Today U.S. Federal Communications Commission Chairman Tom Wheeler confirmed that the agency will move to pass strong Net Neutrality protections later this month. The decision comes after millions of internet users, companies, and organizations—including Access—filed comments to the commission last year, urging it to use Title II of the Communications Act to protect Net Neutrality.
Chairman Wheeler’s statement signals that the FCC could soon put its full enforcement power to work to protect the open internet for close to 300 million users—and countering the threats that blocking, “fast lanes,” and throttling of content and services pose to human rights like free expression and privacy online. In Chairman Wheeler’s own words, “These enforceable, bright-line rules will ban paid prioritization, and the blocking and throttling of lawful content and services.”
FCC Vote and Congressional roadblocks
After nearly a decade of activism, the movement to protect Net Neutrality has reached a critical moment in the U.S. While we await the FCC’s formal vote later this month, Access will continue advocating for the strongest possible rules against network discrimination.
At the same time, we’re letting the U.S. Congress know that the people have spoken in favor of strong regulations and FCC enforcement. Already, some members Congress are pushing a bill that claims to protect internet users, but would in fact weaken the FCC and its enforcement power. Others will react to the FCC’s decision with hearings, resolutions, and other activities designed to undermine — and ultimately destroy — Net Neutrality in the U.S.
Any action by Congress to roll back FCC authority or threaten common carrier status for broadband providers will meet thunderous opposition, by U.S. users as well as international communities.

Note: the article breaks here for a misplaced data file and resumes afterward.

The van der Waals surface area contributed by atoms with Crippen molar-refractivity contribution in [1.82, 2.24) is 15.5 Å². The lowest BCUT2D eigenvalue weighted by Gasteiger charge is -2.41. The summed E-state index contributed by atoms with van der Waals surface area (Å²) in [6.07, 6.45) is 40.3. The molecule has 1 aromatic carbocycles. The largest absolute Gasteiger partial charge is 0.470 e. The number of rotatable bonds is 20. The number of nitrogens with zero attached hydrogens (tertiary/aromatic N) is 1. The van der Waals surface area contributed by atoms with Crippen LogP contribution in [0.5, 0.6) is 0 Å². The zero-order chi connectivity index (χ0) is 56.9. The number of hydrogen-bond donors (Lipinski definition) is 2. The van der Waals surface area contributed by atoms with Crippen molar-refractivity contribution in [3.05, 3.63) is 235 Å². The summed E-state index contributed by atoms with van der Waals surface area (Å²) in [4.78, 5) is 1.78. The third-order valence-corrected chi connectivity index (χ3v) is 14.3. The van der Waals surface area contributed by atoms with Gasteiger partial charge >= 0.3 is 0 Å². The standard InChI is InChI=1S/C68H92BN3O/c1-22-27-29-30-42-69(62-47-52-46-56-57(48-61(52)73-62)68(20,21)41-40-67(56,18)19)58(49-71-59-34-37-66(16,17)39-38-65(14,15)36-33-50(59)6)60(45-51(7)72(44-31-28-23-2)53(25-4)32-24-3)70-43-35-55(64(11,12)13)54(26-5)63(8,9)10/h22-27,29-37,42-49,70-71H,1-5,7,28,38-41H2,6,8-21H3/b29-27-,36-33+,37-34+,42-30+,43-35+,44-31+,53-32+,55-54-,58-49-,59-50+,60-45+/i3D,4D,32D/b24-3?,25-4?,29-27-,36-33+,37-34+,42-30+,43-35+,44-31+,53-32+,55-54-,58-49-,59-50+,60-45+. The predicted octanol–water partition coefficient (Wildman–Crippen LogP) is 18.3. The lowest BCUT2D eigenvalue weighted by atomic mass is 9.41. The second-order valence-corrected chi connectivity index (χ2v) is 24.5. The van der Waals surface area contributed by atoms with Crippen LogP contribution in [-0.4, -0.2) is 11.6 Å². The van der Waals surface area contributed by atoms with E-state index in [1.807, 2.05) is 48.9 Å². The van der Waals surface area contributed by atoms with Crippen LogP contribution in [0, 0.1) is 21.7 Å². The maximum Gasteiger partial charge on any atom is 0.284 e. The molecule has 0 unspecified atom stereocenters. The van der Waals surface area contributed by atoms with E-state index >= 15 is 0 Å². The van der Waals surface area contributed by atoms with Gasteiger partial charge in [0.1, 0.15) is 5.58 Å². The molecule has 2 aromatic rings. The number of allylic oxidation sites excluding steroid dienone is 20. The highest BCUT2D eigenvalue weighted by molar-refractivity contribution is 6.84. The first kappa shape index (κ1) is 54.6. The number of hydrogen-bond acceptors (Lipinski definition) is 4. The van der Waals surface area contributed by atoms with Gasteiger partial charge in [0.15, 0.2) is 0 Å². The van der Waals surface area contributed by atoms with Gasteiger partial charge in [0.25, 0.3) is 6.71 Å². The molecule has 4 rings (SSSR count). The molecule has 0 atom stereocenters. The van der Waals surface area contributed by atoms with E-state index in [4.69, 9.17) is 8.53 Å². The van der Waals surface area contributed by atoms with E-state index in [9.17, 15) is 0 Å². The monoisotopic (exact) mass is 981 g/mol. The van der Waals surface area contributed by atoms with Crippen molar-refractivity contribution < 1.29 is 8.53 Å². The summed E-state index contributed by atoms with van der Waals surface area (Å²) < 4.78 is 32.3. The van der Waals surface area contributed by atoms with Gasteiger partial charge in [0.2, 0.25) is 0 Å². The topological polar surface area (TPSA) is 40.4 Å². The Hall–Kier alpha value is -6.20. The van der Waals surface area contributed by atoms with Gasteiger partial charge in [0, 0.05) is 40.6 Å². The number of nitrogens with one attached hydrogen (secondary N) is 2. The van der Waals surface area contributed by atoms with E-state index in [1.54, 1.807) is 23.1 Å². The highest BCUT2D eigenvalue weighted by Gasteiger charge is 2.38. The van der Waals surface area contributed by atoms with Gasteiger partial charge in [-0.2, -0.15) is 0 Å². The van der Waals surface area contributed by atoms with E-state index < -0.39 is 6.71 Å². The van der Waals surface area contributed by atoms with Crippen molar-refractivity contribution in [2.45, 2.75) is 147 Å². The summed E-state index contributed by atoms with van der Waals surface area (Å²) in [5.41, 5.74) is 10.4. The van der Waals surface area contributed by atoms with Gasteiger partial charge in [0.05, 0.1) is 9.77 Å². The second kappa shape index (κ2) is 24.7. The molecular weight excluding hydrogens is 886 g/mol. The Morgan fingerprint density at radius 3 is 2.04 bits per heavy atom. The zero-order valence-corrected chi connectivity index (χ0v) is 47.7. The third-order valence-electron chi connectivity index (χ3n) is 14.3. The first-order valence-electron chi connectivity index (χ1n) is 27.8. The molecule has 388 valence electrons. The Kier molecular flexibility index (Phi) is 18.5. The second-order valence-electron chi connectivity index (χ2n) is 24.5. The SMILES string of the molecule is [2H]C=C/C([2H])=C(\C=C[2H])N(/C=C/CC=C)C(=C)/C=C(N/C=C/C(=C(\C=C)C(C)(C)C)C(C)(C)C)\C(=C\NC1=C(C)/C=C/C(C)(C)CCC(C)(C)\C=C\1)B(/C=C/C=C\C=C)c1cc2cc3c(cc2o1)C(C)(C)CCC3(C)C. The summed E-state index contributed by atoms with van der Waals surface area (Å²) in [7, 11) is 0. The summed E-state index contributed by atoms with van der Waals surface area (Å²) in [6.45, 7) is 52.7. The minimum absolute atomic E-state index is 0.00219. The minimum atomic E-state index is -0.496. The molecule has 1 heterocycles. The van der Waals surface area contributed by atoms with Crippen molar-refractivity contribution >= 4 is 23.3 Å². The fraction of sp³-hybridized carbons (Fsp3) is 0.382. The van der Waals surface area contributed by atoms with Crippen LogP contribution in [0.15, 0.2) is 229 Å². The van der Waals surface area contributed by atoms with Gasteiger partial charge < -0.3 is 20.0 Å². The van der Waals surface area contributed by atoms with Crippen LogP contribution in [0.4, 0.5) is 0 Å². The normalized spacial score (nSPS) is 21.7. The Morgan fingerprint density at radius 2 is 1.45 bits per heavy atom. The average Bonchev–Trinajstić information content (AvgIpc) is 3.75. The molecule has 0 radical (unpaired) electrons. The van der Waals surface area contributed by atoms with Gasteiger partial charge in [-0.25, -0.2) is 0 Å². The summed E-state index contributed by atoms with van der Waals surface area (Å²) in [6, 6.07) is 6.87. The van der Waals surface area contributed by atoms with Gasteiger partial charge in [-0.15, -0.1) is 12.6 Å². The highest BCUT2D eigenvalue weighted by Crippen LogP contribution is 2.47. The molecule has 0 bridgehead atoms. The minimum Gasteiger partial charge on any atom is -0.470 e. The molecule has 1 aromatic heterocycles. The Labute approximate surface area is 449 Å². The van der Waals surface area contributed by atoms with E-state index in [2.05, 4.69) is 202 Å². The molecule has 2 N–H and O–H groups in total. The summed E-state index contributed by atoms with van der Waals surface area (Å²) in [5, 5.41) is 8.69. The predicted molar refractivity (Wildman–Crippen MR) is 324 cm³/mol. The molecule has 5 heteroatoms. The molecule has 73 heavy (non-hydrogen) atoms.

A host of countries, as well as the European Parliament, have passed resolutions enshrining net neutrality. Yet there is still an opportunity for U.S. regulators to push global standards further. If Chairman Wheeler’s proposal carries through to strong rules later this month, the U.S. could become the largest market thus far that’s committed to upholding user rights to access all points on the global network.
Advocates around the world — from Argentina to Turkey to South Korea to the European Union — are fighting for many of the same protections as those being proposed by Wheeler. Access and our coalition partners will ensure that global policymakers see this action and respond with more protection for all internet users — whether on fixed or mobile connections. To underscore the world’s support for Net Neutrality, nearly 60 organizations from every continent have joined the Global Net Neutrality coalition, endorsing a simple definition of the term and vowing to work together to protect the open net. The full coalition list can be viewed here: https://www.thisisnetneutrality.org
Access will work with our partners to mobilize against Congressional roadblocks, and to ensure the FCC passes the strongest possible rules. In the meantime, though, we celebrate this as another big step toward an open, global internet for all.